In her enthralling debut, R. C. Lewis weaves the tale of a princess on the run from painful secrets—and a poisonous queen. With the galaxy’s future—and her own—in jeopardy, Essie must choose who to trust in a fiery fight for survival.

What books are you waiting on this week? 

Are you waiting on anything specific from this publisher?

Tuesday, September 17, 2013

Across A Star-Swept Sea by Diana Peterfreund

Across A Star-Swept Sea 
by Diana Peterfreund
Read: August 25 - 27, 2013
Published: October 15, 2013 by Balzer + Bray
Source: BEA - directly from the author. THANK YOU Harper Collins*
Category: Sci-fi, classic retelling, alternate future world, YA
Series: For Darkness Shows The Stars book 2
Find me: Goodreads | Amazon

Official Summary: Centuries after wars nearly destroyed civilization, the two islands of New Pacifica stand alone, a terraformed paradise where even the Reduction—the devastating brain disorder that sparked the wars—is a distant memory. Yet on the isle of Galatea, an uprising against the ruling aristocrats has turned deadly. The revolutionaries’ weapon is a drug that damages their enemies’ brains, and the only hope is rescue by a mysterious spy known as the Wild Poppy.

On the neighboring island of Albion, no one suspects that the Wild Poppy is actually famously frivolous aristocrat Persis Blake. The teenager uses her shallow, socialite trappings to hide her true purpose: her gossipy flutternotes are encrypted plans, her pampered sea mink is genetically engineered for spying, and her well-publicized new romance with handsome Galatean medic Justen Helo… is her most dangerous mission ever.

Though Persis is falling for Justen, she can’t risk showing him her true self, especially once she learns he’s hiding far more than simply his disenchantment with his country’s revolution and his undeniable attraction to the silly socialite he’s pretending to love. His darkest secret could plunge both islands into a new dark age, and Persis realizes that when it comes to Justen Helo, she’s not only risking her heart, she’s risking the world she’s sworn to protect.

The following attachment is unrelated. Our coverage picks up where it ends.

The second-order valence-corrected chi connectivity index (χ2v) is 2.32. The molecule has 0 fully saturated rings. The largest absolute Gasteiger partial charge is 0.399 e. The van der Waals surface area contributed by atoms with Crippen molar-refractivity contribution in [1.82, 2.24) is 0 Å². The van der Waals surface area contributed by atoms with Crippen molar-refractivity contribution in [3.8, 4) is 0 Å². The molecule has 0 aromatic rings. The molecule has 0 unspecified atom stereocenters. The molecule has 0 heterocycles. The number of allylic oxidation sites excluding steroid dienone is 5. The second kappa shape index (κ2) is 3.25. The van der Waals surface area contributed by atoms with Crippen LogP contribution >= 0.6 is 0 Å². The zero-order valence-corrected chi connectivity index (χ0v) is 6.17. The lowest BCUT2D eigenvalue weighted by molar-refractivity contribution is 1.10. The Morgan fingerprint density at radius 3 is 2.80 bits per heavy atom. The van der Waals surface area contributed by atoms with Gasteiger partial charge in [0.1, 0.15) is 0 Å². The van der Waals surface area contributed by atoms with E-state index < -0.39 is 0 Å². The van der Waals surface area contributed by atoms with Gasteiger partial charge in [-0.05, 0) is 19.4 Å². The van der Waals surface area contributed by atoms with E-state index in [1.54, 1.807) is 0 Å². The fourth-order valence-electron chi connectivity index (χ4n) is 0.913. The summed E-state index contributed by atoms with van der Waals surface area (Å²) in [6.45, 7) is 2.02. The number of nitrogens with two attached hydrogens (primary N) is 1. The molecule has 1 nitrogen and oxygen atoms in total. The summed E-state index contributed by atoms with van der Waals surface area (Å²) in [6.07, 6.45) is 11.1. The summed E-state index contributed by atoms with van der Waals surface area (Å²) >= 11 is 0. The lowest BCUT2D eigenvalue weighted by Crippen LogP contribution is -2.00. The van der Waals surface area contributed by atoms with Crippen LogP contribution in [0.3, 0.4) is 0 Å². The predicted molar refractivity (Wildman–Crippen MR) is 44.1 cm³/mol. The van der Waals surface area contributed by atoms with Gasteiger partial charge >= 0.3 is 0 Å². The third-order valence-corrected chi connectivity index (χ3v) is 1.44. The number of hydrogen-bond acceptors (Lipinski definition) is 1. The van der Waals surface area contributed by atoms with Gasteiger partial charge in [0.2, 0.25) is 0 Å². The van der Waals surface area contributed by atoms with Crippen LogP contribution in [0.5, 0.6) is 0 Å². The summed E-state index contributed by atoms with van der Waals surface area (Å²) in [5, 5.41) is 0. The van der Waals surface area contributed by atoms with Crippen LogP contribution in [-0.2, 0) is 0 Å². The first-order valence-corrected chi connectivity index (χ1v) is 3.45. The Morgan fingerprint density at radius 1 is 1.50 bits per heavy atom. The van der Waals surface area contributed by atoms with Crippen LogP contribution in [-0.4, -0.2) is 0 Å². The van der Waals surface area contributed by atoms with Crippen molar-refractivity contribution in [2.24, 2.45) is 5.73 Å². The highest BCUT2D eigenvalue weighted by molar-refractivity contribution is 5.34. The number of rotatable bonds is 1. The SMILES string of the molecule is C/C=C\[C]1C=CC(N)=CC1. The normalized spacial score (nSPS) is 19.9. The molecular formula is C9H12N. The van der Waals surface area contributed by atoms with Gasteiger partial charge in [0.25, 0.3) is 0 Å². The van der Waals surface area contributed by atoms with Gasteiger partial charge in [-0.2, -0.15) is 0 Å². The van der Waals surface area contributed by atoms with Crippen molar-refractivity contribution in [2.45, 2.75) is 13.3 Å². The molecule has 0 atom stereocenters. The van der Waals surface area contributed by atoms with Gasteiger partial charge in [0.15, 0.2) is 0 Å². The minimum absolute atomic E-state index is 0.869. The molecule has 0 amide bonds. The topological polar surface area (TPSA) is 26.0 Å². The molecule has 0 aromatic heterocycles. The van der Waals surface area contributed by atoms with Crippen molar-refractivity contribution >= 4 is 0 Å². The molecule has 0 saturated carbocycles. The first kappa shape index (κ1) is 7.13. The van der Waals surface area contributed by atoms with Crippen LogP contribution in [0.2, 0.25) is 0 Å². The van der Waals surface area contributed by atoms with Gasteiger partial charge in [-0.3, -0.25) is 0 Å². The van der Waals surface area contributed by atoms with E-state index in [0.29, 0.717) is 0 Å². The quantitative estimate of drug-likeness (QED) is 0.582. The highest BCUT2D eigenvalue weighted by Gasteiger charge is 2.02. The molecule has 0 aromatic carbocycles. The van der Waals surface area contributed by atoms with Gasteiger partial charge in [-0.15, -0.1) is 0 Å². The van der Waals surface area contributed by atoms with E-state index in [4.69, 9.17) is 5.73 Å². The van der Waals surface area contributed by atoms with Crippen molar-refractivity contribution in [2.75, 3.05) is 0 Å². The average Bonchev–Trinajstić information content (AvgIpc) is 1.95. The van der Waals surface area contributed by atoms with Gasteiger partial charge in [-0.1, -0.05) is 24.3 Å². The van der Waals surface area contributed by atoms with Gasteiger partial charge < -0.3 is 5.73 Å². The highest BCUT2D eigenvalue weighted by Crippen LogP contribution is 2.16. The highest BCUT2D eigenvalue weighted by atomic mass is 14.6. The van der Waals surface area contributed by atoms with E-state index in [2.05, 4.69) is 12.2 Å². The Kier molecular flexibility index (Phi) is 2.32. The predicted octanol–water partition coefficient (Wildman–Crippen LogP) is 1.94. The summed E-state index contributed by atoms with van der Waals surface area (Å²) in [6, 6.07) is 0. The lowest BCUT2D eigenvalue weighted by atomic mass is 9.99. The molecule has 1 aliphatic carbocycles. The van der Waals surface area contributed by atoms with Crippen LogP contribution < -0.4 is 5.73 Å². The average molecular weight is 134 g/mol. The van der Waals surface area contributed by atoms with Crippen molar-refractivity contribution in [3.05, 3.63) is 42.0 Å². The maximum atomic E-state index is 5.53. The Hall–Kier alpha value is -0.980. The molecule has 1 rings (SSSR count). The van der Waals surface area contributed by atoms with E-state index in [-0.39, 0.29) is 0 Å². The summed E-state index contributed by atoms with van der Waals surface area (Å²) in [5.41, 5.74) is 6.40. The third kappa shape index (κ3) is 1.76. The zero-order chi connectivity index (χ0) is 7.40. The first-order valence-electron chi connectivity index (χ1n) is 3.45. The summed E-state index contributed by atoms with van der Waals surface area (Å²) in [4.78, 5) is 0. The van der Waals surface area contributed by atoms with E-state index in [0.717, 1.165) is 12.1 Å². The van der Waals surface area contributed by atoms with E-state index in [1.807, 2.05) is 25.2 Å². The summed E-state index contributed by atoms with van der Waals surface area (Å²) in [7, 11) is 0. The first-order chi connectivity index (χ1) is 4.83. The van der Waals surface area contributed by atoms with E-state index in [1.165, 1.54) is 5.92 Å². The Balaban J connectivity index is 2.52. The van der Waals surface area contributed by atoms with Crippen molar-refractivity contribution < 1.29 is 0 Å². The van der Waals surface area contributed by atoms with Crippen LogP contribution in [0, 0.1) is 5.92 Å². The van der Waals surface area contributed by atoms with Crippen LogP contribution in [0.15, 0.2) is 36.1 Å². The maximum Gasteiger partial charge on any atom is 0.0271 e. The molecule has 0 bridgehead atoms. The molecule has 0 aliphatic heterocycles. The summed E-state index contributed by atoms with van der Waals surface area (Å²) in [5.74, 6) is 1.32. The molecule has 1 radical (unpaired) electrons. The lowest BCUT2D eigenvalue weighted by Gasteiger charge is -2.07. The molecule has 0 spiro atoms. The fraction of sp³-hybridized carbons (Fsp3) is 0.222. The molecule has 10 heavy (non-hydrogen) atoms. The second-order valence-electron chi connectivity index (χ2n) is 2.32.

In this thrilling adventure inspired by The Scarlet Pimpernel, Diana Peterfreund creates an exquisitely rendered world where nothing is as it seems and two teens with very different pasts fight for a future only they dare to imagine. (From Goodreads)


Persis Blake lives on the island of Albion, which very much resembles the natural beauty and climate of Hawaii. During the day, Persis is a frivolous and fashionable socialite, who has nothing more to do than gossip and host lavish parties. But at night, she is secretly the Wild Poppy, undertaking dangerous missions to free the oppressed people of the neighboring island of Galatea. If you know anything about the French Revolution, when the aristocrats were persecuted and murdered for their excesses, you have a good idea about what is happening on Galatea. Throw in a drug that is being used by the revolutionaries to damage - or Reduce - the aristocrat's brains, and the circumstances on Galatea have become even more dire. 

Persis Blake is so good at her facade that very few remember that she used to be the brightest in her class, which is exactly how she wants it. When a handsome Galatea medic, Justin Helo, seeks asylum on the island of Albion, Persis somehow gets roped into pretending that he's her new boyfriend. She's also determined to maintain her socialite cover with him, no matter how much she wants to show him how intelligent she is. Although Justen is upset with his country's revolution, he still has his own secrets and Persis isn't sure she trusts him, even if she may be falling for him.